Often, dieters eat chicken as a healthy choice, but it could be fattier than a lean cut of red meat. The myth probably dates back to when butchers' cuts were fattier, agrees nutritionist Margot Brennan.
Chicken can contain as much saturated fat as lean cuts of beef or pork. For instance, a serving of sirloin beef or pork tenderloin has less saturated fats than the same serving size of chicken thigh with skin.
Margot advises: "It is true that poultry like chicken and turkey is naturally lower in saturated fats. But it is only true if you do not eat the skin."
Eat for two during pregnancy
Pregnant women do not need to "eat for two", drink full-fat milk or even alter how much food they eat for the first six months, NHS experts say.
"The traditional advice that expectant mothers can 'eat for two' is dangerous," says a spokeswoman of the Well Woman Centre in Dublin.
"Almost half of expectant mothers are overweight or obese, and are putting themselves at a higher risk of fatal health conditions such as blood clots, pre-eclampsia, miscarriages and stillbirths."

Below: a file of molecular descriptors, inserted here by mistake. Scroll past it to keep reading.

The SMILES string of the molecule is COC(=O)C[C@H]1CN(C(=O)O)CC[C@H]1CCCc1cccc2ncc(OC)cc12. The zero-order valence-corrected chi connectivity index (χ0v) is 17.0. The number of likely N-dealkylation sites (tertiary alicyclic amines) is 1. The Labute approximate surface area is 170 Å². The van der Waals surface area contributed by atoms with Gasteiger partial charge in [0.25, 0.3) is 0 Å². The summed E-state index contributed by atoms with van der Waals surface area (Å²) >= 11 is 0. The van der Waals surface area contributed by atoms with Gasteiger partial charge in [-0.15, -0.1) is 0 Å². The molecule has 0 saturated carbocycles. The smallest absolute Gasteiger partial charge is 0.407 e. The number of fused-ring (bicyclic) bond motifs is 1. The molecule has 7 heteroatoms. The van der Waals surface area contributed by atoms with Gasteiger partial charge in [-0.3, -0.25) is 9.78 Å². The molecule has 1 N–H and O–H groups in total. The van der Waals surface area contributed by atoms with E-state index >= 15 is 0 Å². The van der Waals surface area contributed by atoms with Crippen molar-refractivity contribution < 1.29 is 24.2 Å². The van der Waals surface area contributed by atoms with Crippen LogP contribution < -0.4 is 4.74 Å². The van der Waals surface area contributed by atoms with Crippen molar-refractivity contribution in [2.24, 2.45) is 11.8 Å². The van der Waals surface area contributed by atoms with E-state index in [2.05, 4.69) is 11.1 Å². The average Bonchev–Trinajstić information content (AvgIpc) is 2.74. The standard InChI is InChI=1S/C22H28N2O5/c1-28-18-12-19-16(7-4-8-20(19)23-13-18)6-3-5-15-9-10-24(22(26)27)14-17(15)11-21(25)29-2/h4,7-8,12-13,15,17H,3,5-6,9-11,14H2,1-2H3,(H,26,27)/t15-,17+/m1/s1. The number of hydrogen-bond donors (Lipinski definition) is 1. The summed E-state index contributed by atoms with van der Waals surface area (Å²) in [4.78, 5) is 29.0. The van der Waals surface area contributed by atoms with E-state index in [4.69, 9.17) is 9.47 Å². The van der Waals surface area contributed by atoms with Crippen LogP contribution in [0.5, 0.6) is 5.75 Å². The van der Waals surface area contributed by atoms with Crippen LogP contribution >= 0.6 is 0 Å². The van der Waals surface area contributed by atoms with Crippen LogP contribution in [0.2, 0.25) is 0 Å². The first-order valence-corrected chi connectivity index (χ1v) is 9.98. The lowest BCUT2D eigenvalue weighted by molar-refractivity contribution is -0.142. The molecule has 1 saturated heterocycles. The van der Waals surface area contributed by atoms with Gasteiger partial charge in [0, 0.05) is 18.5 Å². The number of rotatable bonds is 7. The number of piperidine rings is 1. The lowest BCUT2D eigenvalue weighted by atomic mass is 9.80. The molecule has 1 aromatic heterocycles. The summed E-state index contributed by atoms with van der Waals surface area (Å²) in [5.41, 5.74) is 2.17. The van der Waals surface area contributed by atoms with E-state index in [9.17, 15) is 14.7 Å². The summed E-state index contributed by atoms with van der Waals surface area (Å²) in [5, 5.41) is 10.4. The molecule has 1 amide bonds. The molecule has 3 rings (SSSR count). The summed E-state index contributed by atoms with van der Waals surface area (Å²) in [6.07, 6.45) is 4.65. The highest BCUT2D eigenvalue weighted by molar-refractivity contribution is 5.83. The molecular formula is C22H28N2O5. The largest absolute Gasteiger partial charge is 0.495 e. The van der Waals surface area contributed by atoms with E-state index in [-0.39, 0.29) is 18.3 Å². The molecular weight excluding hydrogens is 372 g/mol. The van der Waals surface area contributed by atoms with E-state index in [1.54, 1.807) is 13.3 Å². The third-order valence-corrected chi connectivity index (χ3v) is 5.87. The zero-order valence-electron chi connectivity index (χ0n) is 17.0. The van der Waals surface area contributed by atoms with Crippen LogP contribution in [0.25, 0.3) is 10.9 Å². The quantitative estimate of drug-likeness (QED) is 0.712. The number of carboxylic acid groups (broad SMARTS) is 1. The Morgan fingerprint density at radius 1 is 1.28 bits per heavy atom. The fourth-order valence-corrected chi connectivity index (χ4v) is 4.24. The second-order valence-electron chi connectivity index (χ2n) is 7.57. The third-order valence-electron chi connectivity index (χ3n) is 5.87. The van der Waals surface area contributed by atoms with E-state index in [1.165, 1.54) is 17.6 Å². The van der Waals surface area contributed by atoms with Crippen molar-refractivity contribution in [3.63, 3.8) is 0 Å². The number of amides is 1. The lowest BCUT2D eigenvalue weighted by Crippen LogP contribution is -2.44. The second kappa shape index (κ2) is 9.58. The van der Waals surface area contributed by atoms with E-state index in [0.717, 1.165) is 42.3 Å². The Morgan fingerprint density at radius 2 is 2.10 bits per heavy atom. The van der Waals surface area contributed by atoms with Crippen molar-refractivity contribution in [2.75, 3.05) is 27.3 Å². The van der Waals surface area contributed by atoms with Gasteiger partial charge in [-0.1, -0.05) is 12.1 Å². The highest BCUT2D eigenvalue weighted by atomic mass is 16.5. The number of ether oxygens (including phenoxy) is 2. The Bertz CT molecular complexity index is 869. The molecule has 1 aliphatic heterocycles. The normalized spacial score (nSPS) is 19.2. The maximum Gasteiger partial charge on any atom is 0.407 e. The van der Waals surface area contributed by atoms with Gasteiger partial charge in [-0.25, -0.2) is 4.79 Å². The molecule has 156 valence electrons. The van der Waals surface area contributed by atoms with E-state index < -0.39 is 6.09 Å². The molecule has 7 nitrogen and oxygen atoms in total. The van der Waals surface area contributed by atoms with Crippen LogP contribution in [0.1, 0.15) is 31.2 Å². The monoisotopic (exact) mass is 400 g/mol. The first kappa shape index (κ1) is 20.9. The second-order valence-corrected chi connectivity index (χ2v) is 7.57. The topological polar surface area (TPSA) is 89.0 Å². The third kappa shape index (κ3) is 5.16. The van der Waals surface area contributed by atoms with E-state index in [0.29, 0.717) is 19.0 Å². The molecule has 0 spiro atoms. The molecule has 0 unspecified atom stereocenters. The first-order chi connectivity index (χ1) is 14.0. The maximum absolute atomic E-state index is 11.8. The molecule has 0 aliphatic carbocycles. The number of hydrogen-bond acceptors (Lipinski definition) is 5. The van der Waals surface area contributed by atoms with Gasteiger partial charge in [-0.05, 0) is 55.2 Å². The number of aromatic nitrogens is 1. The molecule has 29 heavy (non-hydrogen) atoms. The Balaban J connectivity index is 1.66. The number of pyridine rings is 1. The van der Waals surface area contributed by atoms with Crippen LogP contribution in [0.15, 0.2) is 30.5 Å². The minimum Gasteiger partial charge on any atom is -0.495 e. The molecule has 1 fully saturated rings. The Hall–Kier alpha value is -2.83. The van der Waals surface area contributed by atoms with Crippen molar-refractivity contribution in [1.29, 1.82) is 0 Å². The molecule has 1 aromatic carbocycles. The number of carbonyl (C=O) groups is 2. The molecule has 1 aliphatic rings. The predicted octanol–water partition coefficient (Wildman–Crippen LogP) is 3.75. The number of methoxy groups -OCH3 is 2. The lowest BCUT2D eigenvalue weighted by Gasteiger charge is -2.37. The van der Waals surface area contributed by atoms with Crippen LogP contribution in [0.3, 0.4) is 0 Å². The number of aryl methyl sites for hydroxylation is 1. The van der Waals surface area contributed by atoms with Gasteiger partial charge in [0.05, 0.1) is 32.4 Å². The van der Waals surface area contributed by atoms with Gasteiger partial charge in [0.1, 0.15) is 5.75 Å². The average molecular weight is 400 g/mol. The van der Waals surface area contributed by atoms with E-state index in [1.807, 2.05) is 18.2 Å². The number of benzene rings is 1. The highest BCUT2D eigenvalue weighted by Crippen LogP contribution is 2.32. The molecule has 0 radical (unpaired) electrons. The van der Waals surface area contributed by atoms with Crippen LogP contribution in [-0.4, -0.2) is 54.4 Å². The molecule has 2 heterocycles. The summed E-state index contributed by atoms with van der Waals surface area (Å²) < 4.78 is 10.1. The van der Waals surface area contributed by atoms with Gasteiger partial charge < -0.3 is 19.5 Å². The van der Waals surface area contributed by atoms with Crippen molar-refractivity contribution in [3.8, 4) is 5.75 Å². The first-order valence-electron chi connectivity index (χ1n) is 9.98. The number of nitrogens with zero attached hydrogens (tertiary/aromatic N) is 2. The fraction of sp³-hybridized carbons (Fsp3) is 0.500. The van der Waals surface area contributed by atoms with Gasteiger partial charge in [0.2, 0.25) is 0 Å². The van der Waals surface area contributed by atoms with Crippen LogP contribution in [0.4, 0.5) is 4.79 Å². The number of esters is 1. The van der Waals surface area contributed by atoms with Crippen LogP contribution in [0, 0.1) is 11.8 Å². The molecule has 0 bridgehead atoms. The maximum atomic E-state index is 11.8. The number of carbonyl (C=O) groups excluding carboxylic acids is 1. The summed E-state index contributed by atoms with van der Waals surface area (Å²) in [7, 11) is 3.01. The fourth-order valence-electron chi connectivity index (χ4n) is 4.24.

New mothers should start shedding their baby weight six months after birth, the health watchdog advises.
A lie-in counters sleep loss
A lie-in at the weekend does not counter ill-effects of lack of sleep during the week, a study suggests.
Dr Chris Idzikowski, director of the Edinburgh Sleep Centre says: "Changing your sleep pattern suddenly has a dramatic effect on the hypothalamus part of your brain, responsible for balancing hormones which can trigger headaches. You're also likely to suffer caffeine withdrawal after sleeping through your normal early morning cup of tea or coffee.
"Try to stick as close to the same schedule as possible. If you're tired, have a nap later in the day," Idzikowski advises.
When slimming, eat little and often
Which is better for you -- three hearty meals or six little ones? Diet books might advise you to eat little and often, but you're no more likely to lose weight this way.
Australian scientist Dr Michelle Palmer compared weight loss in people eating in both ways and found they lost the same amount.
In fact, the six-mini-meal group was more likely to put the weight back on.
Palmer says: "Eating little and often can control hunger, but there's a danger that by eating more often you eat more calories."